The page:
Monday, July 29, 2019

Week 17

Week 17 July 22nd -28th
A slow week with a few skipped days. The heat wasn’t even oppressive, but still, I managed to knock myself down by pruning roses all day as well as thinning out the trees over the walkways along the street. I have 12 healthy, mature, and unprunes Chinese Pistash that are now very much worked through as far as my pole saw can reach as well as 120 roses that are pruned and weeded.
Jess and I moved the small updraft gas kiln over to the Hatch Space. Once it’s up and plumbed in, we’ll start burning it and test firing it.
I keep daydreaming about color and paint. I daydream about setting up still lifes with a figure. I daydream about starting and finishing drawings and painting and all the marks in between.
Found a new podcast, “Art Grind”. Not sure how I missed this one. It’s a conversation podcast with 2D artists sharing their insights into a world of thought and actionthat’s, quite frankly, elements currently missing from American Acidemic Ceramics. I’m still bothered by what I’m seeing or by what I’m not seeing. I believe it has more to do with where I’m standing than what is actually there, but I rarely run across potters musing about the psychological effects of color, have any real insight into from, or even any interest in knowing themselves.

Sunday, July 28, 2019

Masking Up Value

Today after work, Nico looked over my shoulder as I was pulling the tape off Of one of tonight's drawings and mentioned that the work was starting to look less like someone trying to draw something and more like someone drawing something, (the difference being the "trying"). When asked "what do you mean?" she answered while her finger, traced out the clean boarder around the drawing. "With all that white around it, it looks like a picture on a gallery wall. It looks like art is supposed to look."

earlier in the week, I had started working the practice of masking the edges of the drawings with tape. "You draw all messy, but it looks like it's supposed to be that way. Good job dad..."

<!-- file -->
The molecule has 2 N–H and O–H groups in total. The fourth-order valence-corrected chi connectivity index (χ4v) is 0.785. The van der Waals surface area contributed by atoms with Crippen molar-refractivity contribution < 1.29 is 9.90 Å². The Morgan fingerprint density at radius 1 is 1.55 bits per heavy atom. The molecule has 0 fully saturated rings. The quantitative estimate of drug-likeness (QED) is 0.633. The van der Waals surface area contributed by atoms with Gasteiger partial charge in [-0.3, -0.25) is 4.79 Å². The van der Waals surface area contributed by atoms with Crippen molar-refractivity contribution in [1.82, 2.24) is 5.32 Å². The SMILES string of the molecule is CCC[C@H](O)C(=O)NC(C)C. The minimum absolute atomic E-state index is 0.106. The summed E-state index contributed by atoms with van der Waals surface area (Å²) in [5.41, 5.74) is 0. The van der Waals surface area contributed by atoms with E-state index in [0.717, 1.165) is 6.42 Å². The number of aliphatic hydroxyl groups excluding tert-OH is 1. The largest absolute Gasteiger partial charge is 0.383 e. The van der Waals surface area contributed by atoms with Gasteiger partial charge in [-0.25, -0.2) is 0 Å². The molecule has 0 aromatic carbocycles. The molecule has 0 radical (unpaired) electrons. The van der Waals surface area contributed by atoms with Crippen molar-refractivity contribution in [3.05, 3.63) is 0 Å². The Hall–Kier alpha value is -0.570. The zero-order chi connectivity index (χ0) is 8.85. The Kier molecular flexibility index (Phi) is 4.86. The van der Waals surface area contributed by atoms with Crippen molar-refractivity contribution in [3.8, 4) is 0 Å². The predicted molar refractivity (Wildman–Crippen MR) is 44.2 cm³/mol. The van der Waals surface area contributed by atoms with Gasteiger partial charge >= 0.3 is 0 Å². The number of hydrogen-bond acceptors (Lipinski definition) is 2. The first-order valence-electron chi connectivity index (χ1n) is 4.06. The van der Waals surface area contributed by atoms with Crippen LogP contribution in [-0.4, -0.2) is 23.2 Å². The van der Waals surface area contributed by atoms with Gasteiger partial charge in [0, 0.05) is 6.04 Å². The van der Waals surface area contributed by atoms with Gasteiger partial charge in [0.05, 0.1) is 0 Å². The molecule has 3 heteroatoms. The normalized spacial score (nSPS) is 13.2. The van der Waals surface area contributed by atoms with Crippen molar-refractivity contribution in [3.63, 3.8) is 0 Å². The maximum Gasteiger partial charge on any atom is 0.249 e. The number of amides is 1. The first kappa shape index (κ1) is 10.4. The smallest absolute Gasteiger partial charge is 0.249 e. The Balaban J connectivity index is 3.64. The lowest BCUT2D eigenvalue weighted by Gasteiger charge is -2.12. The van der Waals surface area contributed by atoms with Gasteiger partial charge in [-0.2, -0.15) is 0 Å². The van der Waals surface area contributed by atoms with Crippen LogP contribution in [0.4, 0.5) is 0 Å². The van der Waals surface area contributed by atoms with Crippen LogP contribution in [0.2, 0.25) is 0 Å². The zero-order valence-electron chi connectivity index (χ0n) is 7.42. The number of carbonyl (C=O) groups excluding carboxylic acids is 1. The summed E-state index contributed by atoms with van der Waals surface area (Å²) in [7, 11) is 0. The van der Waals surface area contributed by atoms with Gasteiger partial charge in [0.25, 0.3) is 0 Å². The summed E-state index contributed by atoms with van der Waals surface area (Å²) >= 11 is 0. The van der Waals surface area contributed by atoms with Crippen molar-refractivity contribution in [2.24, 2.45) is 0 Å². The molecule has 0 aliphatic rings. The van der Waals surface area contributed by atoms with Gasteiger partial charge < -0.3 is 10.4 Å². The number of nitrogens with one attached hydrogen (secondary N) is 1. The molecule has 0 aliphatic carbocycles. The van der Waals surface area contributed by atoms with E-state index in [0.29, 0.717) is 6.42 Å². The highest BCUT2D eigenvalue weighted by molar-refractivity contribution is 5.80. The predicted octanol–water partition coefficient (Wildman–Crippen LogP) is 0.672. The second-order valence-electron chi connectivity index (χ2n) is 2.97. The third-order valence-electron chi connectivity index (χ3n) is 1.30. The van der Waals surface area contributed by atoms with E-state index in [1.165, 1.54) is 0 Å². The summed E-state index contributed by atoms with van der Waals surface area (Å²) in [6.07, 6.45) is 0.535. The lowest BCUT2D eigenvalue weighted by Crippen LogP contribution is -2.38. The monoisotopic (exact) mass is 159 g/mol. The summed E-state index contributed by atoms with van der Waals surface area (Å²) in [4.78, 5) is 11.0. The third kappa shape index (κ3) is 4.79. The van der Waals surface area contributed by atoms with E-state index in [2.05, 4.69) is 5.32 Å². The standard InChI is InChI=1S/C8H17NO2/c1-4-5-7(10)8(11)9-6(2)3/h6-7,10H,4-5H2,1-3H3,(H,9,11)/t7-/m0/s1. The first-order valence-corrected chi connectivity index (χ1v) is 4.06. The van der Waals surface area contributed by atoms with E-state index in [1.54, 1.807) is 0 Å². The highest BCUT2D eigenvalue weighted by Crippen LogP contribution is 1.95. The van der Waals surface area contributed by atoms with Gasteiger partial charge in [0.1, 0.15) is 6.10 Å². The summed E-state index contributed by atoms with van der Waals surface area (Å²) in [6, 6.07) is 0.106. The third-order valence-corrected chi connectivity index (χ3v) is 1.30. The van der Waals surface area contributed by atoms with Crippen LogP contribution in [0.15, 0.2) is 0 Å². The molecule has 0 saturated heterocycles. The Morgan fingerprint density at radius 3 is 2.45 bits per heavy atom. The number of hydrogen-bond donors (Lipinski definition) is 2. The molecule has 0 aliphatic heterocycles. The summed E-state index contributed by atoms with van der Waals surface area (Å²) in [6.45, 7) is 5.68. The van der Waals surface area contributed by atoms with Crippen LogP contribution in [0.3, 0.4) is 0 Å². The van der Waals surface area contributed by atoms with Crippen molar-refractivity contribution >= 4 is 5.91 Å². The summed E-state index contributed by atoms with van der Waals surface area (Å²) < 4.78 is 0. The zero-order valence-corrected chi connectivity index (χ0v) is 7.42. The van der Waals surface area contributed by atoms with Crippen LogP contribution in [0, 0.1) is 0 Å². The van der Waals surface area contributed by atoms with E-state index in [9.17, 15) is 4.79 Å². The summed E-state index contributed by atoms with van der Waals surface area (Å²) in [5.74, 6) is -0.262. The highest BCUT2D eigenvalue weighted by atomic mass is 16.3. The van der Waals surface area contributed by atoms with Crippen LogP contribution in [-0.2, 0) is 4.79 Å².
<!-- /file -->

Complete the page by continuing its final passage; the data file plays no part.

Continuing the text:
In the past, the assumption was that work needed a plinth or a frame to be considered finished for presentation. With the drawings, I didn't see them as worthy candidates for presentation. Even though the pastels had been set down, when I looked at them, they didn't feel finished. Strangely, when I looked as what I posted on Instagram, they had a different feeling. The hunch was that the frame that Instagram provided

Now what I'm suspecting is that the work simply needs to be able to claim the space around it to be considered a presentable candidate. The juxtaposition of a simple drawing on a piece of paper with a clean boarder can make for a compelling object in itself.

In the past, a notorious test of an objects base value has been that if taken out of context of implied value, the object is found inexplicably on the ground, would the person that found it choose to put it in the garbage or keep it...

Time to start public posting.

First Day of Kindergarten

This is a unposted draft from October of 2017. Originally it was just 2 pictures waiting for text to give it some context. It’ been 9 months since they were uploaded and life have given them some of the context that I was needing. Too much context for just two pictures. There’s been a directional change that’s moved through our studio and I’m grabbing and oar and seeing where it can go. 
It’s already just 3 months shy of a year since the first night of figure drawing, and looking back, it had the feeling of heading off for kindergarten all over again, I had noidea what was happening, how this was supposed to work, who anyone was, and so much to learn. Like a toddler, I knew that my curiosity could change how I experienced the world around me.

It was an experience that I’ve secretly wanted to participate in for decades and didn’t know how to ask or who to ask. It's a bit tricky when there’s no one to ask though. We had no local drawing sessions open to the public. Everything that’s avalible is organized behind academic walls. So partnering up with Jess, we helped push to start our own group at the neighborhood Art League. A small group of us meet 3 times a month for 3 hour sessions at a time with a model. 

My original goals were to become competent and confident enough to sit down oncommand and be able to skillfully draw a convincing portrait. Admittedly, I’m not quite there yet... but like the first year of kindergarten, I can see a host of changes in my world that lay behind the drawings on the pages.  I can truthfully say that I am more confident. If someone asked me to sit down and draw them, I definitely would. Would it be good? Mmmmm, I don’t know, but I’d do it. I’ve made lots of new friends, and now I’m setting up new opportunities for group sessions as an advocate and organizer.

So the first two pictures are from the first session, the last is from one of the most recent sessions. All three are of the lovely Miss Brie. Without her collaboration, none of this would have ever gotten off the ground. So this post is pretty much a heads up. From here on out, there’s going to be a lot more talk about media other than just ceramics. There’s more to life that bread and butter, a whole lot more...

PS  I’d really like to thank my partner Jess for encouraging and helping facilitate this project. There are superhero’s all around us, she’s definitely one of them. Thanks Jess :)